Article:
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Western New York Artists Group exhibit at Art Dialogue

A painting by Eileen Pleasure O'Brien.

Codes and Conversations

Excellent paintings by Eileen Pleasure O’Brien, photographs by James Sedwick, and sculptures by Dianne Baker comprise the current Western New York Artists Group exhibit at the Art Dialogue Gallery.

The sculptures are of found materials of the sort you might stumble upon (literally) in an urban vacant lot. Rusty metal in various forms and of unknown and sometimes known functions. From heavy-gauge riveted or welded remnants of old industrial apparatus to ancient bedding box springs. Old chunks of lumber. Old fabric, including textiles and some throw-away materials. Old brown paper towels.

Fashioned into combinations exhibiting not precisely chance—because they are intentionally so combined by the mind and hand of the artist—nor a logic related to any vaguely representational form, but just a tacit dialogue—as the artist calls it in written statement about her work—between the various materials, and the materials and seemingly accidentally occasioned form.

Sometimes the dialogue is more palpable, as in a wall-hanging piece, the matrix found object of which is an old metal milk bottle carrier box, with all kinds of art references. The wire grid base and sides—painting references—morphing into the sculptural three-dimensional form of the box. The grid latticework interlaced with strips of old photographic film and wire window screening—recollection in miniature of the basic box grids—among other materials. And at what would be the bottom of the box if it were placed, as in its original function, on the ground or floor, but now, in the wall-hanging work, face on to the viewer, a small piece of sheet metal somehow—as if accidentally—spatter painted in a pattern reminiscent of nothing so much as a Jackson Pollock canvas.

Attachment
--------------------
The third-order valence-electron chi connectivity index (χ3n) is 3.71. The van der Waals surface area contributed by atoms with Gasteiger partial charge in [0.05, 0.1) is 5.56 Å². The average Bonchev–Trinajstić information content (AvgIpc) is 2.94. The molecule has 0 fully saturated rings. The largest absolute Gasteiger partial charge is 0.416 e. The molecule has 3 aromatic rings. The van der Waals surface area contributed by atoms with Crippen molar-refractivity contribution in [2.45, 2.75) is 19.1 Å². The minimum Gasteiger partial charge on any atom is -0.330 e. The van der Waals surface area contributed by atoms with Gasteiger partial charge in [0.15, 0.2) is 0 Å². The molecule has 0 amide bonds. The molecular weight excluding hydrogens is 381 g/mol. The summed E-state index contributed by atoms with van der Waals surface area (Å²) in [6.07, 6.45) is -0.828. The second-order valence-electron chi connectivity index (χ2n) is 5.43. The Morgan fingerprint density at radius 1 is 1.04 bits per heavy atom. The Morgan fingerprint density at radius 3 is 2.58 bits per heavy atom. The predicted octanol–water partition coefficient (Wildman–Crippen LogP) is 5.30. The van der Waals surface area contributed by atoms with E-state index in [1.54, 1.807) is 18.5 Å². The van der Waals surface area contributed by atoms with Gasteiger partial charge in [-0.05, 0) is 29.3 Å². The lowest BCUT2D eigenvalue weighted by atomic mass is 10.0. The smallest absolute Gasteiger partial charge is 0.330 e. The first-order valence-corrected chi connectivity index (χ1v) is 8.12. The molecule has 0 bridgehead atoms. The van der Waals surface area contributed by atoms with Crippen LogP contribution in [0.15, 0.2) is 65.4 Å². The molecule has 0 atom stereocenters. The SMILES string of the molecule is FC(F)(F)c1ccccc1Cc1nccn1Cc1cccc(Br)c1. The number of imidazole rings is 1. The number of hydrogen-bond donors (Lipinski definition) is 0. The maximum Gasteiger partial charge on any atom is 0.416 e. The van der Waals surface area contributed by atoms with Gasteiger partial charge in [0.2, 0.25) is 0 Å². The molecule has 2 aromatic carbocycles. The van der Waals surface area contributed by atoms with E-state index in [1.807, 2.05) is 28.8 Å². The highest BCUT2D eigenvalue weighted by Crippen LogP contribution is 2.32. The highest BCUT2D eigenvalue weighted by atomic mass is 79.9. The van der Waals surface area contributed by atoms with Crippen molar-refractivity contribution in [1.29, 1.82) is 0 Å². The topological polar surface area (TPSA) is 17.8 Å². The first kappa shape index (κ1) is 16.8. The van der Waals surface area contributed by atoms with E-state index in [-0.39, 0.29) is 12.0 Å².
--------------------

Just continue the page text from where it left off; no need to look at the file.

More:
Sometimes more nebulous, as in a piece composed of a tangle of old box spring and wound piano wire in states of advanced decomposition but still competent as debris for another few decades at least, and paper towels, in a conglomerate that seems to be about the various rates of decay—or alternatively, persistence—in the natural environment of the various unnatural materials, but also about the visual aesthetic quality of the billowing cloud-like form of the wiry trash assemblage.

There are two iconic objects, non-representational, but simply about presence, including the presence of the past. Large, standing sections of well-rusted but still sturdy industrial metal, one with drilled holes (not by the artist, but in the original piece, for whatever its industrial use) at regular intervals along the length of the piece, the other with a welded-on coarse-mesh screen at right angles to the length of the main portion.

Another rusted metal piece looks like a busted-off near hemisphere end section of some small container tank, with two pipe-connection openings, now like empty eyeholes. Reminiscent of some ancient war helmet. As well as the long-dead warrior who wore it.

James Sedwick’s seductively lovely photos capture the chaos pattern of surface irregularities—minute wave peaks and troughs—in gently moving natural waters—streams and river shallows and the like—and attendant liquid blend of light and color reflections and refractions. The physics of shimmer, if anyone could understand it. It’s enough to just observe it.

Eileen Pleasure O’Brien’s abstract paintings juxtaposing large areas of contrasting colors and textures display the artist’s evident delight in generous application of paint to canvas. The larger paintings are more successful, allowing more breathing room, more imaginative freedom. She also has a series of anthropological works, white-on-black signs and symbols taken from markings on weapons from primitive New Guinea. A code we can’t decipher but recognize as somehow a language, as meaningful even if we don’t know the meaning.

The three-artist exhibit continues through the end of the month.

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